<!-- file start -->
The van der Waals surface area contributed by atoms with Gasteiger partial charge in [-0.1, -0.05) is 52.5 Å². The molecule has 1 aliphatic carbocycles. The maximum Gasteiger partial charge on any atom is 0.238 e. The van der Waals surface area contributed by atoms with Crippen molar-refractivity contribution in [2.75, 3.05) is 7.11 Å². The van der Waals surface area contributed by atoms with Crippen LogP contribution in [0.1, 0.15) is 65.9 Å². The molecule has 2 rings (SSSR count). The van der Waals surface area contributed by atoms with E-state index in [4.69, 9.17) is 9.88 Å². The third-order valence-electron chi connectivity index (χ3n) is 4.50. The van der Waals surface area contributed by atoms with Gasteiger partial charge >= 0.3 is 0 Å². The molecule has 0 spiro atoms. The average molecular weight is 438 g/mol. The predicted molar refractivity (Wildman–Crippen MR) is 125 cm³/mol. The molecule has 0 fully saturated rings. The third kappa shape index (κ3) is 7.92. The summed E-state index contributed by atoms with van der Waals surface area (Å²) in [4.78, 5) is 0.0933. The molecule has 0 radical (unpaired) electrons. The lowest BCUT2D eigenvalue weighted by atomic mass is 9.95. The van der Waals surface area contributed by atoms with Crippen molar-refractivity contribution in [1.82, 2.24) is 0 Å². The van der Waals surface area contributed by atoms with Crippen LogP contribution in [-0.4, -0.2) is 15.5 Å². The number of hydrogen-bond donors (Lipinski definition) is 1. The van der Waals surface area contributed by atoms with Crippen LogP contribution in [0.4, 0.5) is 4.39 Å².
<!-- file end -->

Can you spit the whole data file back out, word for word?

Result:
The van der Waals surface area contributed by atoms with Gasteiger partial charge in [-0.1, -0.05) is 52.5 Å². The molecule has 1 aliphatic carbocycles. The maximum Gasteiger partial charge on any atom is 0.238 e. The van der Waals surface area contributed by atoms with Crippen molar-refractivity contribution in [2.75, 3.05) is 7.11 Å². The van der Waals surface area contributed by atoms with Crippen LogP contribution in [0.1, 0.15) is 65.9 Å². The molecule has 2 rings (SSSR count). The van der Waals surface area contributed by atoms with E-state index in [4.69, 9.17) is 9.88 Å². The third-order valence-electron chi connectivity index (χ3n) is 4.50. The van der Waals surface area contributed by atoms with Gasteiger partial charge >= 0.3 is 0 Å². The molecule has 0 spiro atoms. The average molecular weight is 438 g/mol. The predicted molar refractivity (Wildman–Crippen MR) is 125 cm³/mol. The molecule has 0 fully saturated rings. The third kappa shape index (κ3) is 7.92. The summed E-state index contributed by atoms with van der Waals surface area (Å²) in [4.78, 5) is 0.0933. The molecule has 0 radical (unpaired) electrons. The lowest BCUT2D eigenvalue weighted by atomic mass is 9.95. The van der Waals surface area contributed by atoms with Crippen molar-refractivity contribution in [1.82, 2.24) is 0 Å². The van der Waals surface area contributed by atoms with Crippen LogP contribution in [-0.4, -0.2) is 15.5 Å². The number of hydrogen-bond donors (Lipinski definition) is 1. The van der Waals surface area contributed by atoms with Crippen LogP contribution in [0.4, 0.5) is 4.39 Å².